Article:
Lockdown With My Family in Southsea: Day 25, Every Day is Bank Holiday

Local parent, researcher and writer, Maddie Wallace, continues her daily diary describing the experience first, of self-isolating, and now of being in lockdown with her children in Southsea. It’s day 25, Maddie has had some alone time over the Easter bank holiday and has managed to get some PhD work done while the boys spend the week at their dad’s house. How will Maddie and A cope with the unplanned development?

The kids were away at their dads’ and I did some work. Actual PhD research. For a few hours each day. I started small, with one chapter of a philosophy book on truth and one research paper on propaganda and democracy. Then I wrote one perfect paragraph, (and by perfect, I mean properly referenced; taking an idea and exploring it, and then spending a long time crafting it). It was like gentle brain yoga to ease me back in to researching.

I scheduled my working weekend around the sun, which is currently hitting my garden between 2pm and 4pm. It will get a little longer each day, but the weather was obviously glorious, so I pencilled in reading about truth in the garden when the sun was there, working on the laptop indoors when it wasn’t.

I also let the cat out. It was a relief for both of us, as his constant attempts to throw himself through the closed backdoor were liable to cause him injury. He lost his collar within an hour, but at least he’s microchipped now. He’s made friends with the cats from next door already and goes over the fence to lie in the sun with them on their AstroTurf. The dog is resigned to watching three cats sunning themselves through a small hole in the fence, where she stands for hours quivering and whimpering.

Using the ‘Suggestions For Things I Might Do List’ took the pressure off, so I ended up doing more than I’d proposed to myself. Such trickery, but it worked. I had an idea for an article which was the cerebral fusion of propaganda in democratic societies colliding with psychological research on the effects on human beings in siege or crisis situations. I’ve been looking into that over the last couple of weeks in an attempt to make sense of why I felt so lethargic, couldn’t motivate myself to do anything, and the basic things I did try, like cooking or laundry, left me feeling exhausted. The two ideas came together over a cup of tea in the garden when I’d stopped thinking about either and was sat watching the cat chasing flies. That’s sometimes when your brain is at its best; when you stop. I’ve written 2,500 words on that and am now into editing and linking sources.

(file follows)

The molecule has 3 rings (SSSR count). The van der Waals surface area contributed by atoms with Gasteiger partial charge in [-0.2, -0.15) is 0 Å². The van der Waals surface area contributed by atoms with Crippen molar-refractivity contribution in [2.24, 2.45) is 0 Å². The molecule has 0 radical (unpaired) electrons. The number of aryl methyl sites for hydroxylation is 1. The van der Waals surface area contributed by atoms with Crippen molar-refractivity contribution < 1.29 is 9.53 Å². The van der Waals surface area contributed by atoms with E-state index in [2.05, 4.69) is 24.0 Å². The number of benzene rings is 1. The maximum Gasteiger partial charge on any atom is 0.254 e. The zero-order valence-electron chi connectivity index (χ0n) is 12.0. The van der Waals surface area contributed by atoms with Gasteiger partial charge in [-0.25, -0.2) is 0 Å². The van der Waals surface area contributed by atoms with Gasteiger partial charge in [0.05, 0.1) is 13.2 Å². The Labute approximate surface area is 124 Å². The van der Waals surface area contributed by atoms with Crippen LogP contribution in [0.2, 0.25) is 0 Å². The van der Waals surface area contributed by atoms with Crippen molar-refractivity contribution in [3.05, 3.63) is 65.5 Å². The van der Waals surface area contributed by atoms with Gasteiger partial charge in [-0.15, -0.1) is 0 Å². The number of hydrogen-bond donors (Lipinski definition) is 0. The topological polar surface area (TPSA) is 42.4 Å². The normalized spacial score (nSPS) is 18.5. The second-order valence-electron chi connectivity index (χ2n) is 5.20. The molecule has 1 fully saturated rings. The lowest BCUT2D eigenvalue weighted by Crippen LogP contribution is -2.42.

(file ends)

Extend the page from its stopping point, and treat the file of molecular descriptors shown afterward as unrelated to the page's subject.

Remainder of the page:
It’s been four consecutive days of productivity and I have tentative hopes about turning corners, new starts and other clichés. Who knows what tomorrow will bring; I’m just happy the last four days saw the return of my brain activity, and a drive to do something other than sitting there staring at my phone and worrying about death and disease. There was a period of several hours on Friday when it didn’t even cross my mind, to the extent that when I went to video call one of my friends as an attempt at procrastination, I didn’t because I remembered she’d probably be out down the pub on a bank holiday Friday.

It took me until Sunday to realise that one.

A is back home, but S and Z decided to spend the week and next weekend at their dad’s. That sent my anxiety through the roof for a few hours, because I’d only psyched myself up for four days. So had A. When she came home and found out they’d be away for another week, she tried to divorce me. She’s now the mother of dragons, seven of them to be precise, so she doesn’t need me anymore. I told her that even at my age, as a grown up, I really need my mum and miss her not being able to pop over and see us. She softened a bit but maintained her ‘I don’t need a mummy’ approach until she got hungry and begged me to make her some spaghetti.

It’s going to be a quiet week, but a valuable opportunity for some one-to-one time with A. We decided we’ll try working together in the mornings, doing an hour of cleaning, an hour of yoga or Pilates, an hour of reading or painting, and then walking the dog before dinner. I have no idea if we can keep that up all week; it’s just suggestions after all. Not rules. I don’t want to scare myself when I’ve only just started on this productive streak.


Image by Photoman from Pixabay.


Maddie is sharing her lockdown experiences every day on S&C – you can find each day’s diary and all of Maddie’s previous articles for S&C here.

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